TRENTON — Gov. Chris Christie told CBS's Charlie Rose this weekend a jury's verdict of guilty for former aides Bridget Kelly and Bill Baroni confirmed what he has said all along about the lane closures on the George Washington Bridge.

Christie also said during the pre-taped interview, which aired on CBS This Morning Monday, Donald Trump never asked him to be his running mate. The New York Post in late October reported otherwise, saying Trump rescinded the offer over concerns about the Bridgegate scandal.

Speaking publicly for the first time since the Bridgegate trial started, Christie said "I thought there were three people responsible: David Wildstein, Bill Baroni and Bridget Kelly." Wildstein, a former Port Authority executive, admitted his role in closing the bridge lanes last year. Kelly, the governor's former deputy chief of staff, and Baroni, who'd been appointed by Christie to be the Port Authority's deputy executive director, were both found guilty on several counts last week.

"Here we are three investigations later, a federal grand jury, (and) an investigation by a Democratic led legislature. And what's the conclusion? There were three people responsible," Christie told Rose.

The governor has denied any involvement in the closures. Kelly alleged in testimony she told the governor about the closures in advance, thinking they were part of a legitimate traffic study. Wildstein testified that the governor was made aware of the closures while they were happening, and that the governor joked Wildstein "would never be involved in anything political."

Gov. Chris Christie with Charlie Rose
Gov. Chris Christie with Charlie Rose (CBS)

Christie said that of 25 people who have been part of his senior staff over seven years only one person didn't "get it," which Christie said is a reflection on Kelly and not him.

"It was one of the most abjectly stupid things I have ever seen," Christie said.

The governor denied that Wildstein told him about the traffic problems on the George Wasington Bridge during a 9/11 memorial ceremony in 2013.

"I have absolutely no recollection of any of them saying anything like that to me," Christie said.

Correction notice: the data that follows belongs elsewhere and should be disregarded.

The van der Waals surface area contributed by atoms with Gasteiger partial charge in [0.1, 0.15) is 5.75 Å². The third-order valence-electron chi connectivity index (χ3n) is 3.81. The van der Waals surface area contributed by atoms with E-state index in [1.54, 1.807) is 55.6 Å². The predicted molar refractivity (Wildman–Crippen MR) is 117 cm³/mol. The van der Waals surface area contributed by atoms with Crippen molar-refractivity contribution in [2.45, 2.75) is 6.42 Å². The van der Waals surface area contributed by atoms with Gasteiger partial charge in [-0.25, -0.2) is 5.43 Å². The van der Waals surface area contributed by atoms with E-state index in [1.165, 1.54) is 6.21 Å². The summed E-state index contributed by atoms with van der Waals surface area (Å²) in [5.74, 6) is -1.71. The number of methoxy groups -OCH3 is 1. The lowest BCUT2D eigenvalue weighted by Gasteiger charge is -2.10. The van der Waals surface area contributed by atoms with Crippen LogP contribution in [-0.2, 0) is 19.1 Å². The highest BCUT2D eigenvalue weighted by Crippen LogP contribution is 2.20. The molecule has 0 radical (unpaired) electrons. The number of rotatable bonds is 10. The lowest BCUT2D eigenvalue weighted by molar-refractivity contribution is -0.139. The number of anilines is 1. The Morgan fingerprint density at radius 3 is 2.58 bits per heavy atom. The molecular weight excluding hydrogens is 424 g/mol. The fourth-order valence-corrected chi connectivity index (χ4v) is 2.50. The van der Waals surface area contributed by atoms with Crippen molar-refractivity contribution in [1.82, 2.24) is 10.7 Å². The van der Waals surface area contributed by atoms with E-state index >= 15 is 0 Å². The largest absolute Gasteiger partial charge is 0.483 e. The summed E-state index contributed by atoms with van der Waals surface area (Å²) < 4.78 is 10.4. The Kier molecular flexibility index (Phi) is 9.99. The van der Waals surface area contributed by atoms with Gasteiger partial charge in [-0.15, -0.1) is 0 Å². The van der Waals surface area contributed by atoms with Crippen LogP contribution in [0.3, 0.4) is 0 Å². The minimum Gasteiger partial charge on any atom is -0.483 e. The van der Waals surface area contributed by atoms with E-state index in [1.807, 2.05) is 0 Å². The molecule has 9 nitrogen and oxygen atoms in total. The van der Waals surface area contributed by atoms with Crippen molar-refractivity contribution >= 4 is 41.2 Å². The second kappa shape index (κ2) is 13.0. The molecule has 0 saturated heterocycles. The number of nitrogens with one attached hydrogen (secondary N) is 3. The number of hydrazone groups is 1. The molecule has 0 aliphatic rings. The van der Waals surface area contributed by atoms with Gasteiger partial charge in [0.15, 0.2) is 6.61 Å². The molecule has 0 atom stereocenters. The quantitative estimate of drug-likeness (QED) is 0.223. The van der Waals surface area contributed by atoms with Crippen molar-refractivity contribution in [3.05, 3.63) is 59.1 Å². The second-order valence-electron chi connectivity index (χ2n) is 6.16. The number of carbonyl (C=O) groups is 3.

Christie said he doesn't believe that Bridgegate has tainted him politically — despite his less-than-1-in-4 approval rating — and calls it a "snapshot in time" that he can now respond to.

"If the media and others attack you relentlessly for three years, and you cannot defend yourself because you are in the middle of co-operating in the judicial process and cannot stain that process, then if there's only one line of information that people are being given they believe the information they are being given," he said.

Bridgegate also never affected his chances to be Trump's running mate, according to Christie. He said the Republican candidate never asked Christie to be a running mate, and he believed that Indiana Governor Mike Pence was the better choice.

Christie is heading Trump's transition team.

Christie said he also doesn't regret declining to run in the 2012 race because he wasn't ready.

"You know what’d be worse than not being president for me? Would be being president when I was (not ready). You betcha. You don’t wanna be the dog who catches the garbage truck, Charlie, and figuring out what to do once you get there," he said.

Christie said he believes that Trump will win Tuesday's election, but said he doesn't necessarily want to serve in his administration as a attorney general.

“I don’t necessarily want to be anything, except helpful to him," said Christie.

He also did not close the door on running for another elected office.

“We’ll see. Right now I don’t, but, you know, you never say never in this life, Charlie,” Christie said.

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